Plan for temporary tiny-home village in Victoria ‘very likely’ to go ahead

Plan for temporary tiny-home village in Victoria 'very likely' to go ahead
Artist rendering of the planned housing development.

It appears Victoria is one step closer to erecting a tiny-home village made out of shipping containers that would house people in need.

The 30 units fabricated out of 15 shipping containers will be located in a city-owned parking lot on Caledonia Avenue, across from Royal Athletic Park, and staffed 24/7 in an effort to help people sheltering outside in the provincial capital transition into stable housing.

The concept came to light in December 2020, however, at that time, local developer Aryze and the Greater Victoria Coalition to End Homelessness were looking to raise 500,000 dollars through crowdfunding in order to build the shipping container village.

On Tuesday, Mayor Lisa Helps hinted that the project was inching closer to a reality.

Mayor Helps, who spoke to CBC’s On The Island on Wednesday, said the project is “very likely” to go ahead.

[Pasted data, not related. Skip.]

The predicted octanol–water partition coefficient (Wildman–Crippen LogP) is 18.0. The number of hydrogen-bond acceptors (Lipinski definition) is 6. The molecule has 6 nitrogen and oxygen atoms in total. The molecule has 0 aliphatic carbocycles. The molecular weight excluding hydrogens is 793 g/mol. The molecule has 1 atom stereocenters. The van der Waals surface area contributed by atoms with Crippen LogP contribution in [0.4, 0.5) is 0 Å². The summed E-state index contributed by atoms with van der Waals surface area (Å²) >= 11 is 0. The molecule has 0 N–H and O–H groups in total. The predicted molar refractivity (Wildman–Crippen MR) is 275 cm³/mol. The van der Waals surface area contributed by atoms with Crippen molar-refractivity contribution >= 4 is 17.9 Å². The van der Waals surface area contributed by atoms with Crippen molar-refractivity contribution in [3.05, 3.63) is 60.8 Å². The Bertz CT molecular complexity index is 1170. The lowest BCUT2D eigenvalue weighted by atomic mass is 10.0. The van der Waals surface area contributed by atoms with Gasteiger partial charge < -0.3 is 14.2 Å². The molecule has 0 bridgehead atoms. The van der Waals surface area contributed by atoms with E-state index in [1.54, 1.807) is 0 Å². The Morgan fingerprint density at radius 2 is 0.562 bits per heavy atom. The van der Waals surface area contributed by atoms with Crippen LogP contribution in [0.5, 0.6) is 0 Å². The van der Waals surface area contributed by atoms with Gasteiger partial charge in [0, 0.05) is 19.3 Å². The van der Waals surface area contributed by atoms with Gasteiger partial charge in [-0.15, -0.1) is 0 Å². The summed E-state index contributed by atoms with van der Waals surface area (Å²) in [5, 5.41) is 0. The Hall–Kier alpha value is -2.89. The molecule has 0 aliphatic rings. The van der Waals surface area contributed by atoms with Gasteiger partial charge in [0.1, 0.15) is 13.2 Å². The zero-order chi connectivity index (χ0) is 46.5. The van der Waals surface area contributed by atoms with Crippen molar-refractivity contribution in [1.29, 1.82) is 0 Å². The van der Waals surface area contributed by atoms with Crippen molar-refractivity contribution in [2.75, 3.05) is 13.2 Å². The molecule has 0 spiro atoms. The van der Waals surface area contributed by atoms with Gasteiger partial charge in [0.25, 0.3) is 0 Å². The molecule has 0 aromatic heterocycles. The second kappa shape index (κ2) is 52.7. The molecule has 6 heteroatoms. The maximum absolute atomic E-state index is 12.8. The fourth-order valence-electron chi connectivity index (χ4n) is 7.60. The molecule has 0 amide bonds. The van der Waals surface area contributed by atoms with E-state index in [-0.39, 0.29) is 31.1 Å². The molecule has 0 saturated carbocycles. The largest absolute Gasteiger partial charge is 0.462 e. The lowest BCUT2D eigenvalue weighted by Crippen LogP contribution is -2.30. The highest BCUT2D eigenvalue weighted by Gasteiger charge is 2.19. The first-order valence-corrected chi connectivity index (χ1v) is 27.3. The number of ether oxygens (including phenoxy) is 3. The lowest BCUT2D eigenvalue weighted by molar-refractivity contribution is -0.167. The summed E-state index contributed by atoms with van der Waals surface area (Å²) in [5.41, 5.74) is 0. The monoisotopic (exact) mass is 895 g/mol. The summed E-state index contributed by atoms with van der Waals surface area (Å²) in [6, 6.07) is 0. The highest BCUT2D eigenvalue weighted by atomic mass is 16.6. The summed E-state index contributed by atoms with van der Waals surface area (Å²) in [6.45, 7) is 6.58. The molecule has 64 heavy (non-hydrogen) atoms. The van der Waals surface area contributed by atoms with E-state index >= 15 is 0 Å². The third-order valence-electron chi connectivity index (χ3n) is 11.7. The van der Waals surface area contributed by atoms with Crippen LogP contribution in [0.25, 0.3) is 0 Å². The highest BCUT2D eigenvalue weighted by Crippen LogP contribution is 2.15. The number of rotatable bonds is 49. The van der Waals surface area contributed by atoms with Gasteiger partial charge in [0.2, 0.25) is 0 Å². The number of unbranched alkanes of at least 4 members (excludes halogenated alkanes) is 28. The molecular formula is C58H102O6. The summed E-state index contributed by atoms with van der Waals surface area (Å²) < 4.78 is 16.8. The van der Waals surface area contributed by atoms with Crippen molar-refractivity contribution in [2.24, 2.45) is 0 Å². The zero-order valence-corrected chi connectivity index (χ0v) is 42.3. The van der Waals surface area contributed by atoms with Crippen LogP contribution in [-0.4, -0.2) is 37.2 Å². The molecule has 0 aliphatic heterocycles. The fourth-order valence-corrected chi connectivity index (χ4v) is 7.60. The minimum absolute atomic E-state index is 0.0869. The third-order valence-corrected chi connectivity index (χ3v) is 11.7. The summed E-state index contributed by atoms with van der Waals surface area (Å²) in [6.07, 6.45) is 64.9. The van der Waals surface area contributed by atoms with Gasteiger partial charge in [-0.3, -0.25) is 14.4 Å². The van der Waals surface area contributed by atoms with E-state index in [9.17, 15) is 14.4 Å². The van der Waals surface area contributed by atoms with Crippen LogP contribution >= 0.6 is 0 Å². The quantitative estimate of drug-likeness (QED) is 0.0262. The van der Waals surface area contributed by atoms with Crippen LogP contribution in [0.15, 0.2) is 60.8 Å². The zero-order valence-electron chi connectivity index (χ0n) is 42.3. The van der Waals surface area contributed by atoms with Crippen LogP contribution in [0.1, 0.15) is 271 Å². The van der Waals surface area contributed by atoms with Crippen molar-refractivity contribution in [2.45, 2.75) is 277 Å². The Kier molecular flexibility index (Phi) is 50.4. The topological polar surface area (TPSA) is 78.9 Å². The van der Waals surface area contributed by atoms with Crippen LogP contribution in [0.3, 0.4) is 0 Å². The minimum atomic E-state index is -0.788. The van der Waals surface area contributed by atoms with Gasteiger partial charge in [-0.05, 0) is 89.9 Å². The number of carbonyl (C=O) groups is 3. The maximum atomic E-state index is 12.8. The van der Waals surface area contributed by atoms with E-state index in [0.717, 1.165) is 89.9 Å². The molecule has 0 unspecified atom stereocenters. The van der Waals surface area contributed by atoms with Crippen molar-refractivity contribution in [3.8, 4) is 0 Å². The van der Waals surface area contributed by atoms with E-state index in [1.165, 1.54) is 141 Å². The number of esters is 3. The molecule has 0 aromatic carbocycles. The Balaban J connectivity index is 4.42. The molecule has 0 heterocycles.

The concept, if developed, will include 30 separate homes installed in 15 different shipping containers.

Our Place Society announced on Monday that it would be an operational partner on the project, managing the site.

Each micro-unit will have a floor size of around 100 square feet and will be equipped with a bed, desk, wardrobe and fridge. Electricity will be setup in each unity, however, there will be no cooking capacity.

Meals will be delivered to residents from onsite staff and the plans indicate a common area that can be used to cook and reheat food.

Showers and washrooms will also be communal for residents.

“It will just be a simple home, but a home nonetheless,” said Julian Daly, CEO of Our Place in an interview on CBC’s On The Island on Tuesday.

During Wednesday’s interview, Helps added that council has already unanimously approved permit applications from Aryze and the Coalition and the next step for the city will be to hear from the public on March 18.

If the project is greenlit, the tiny-home village could be developed and welcoming residents as early as the end of the month.

With files to CBC News.

Graham CoxGraham Cox

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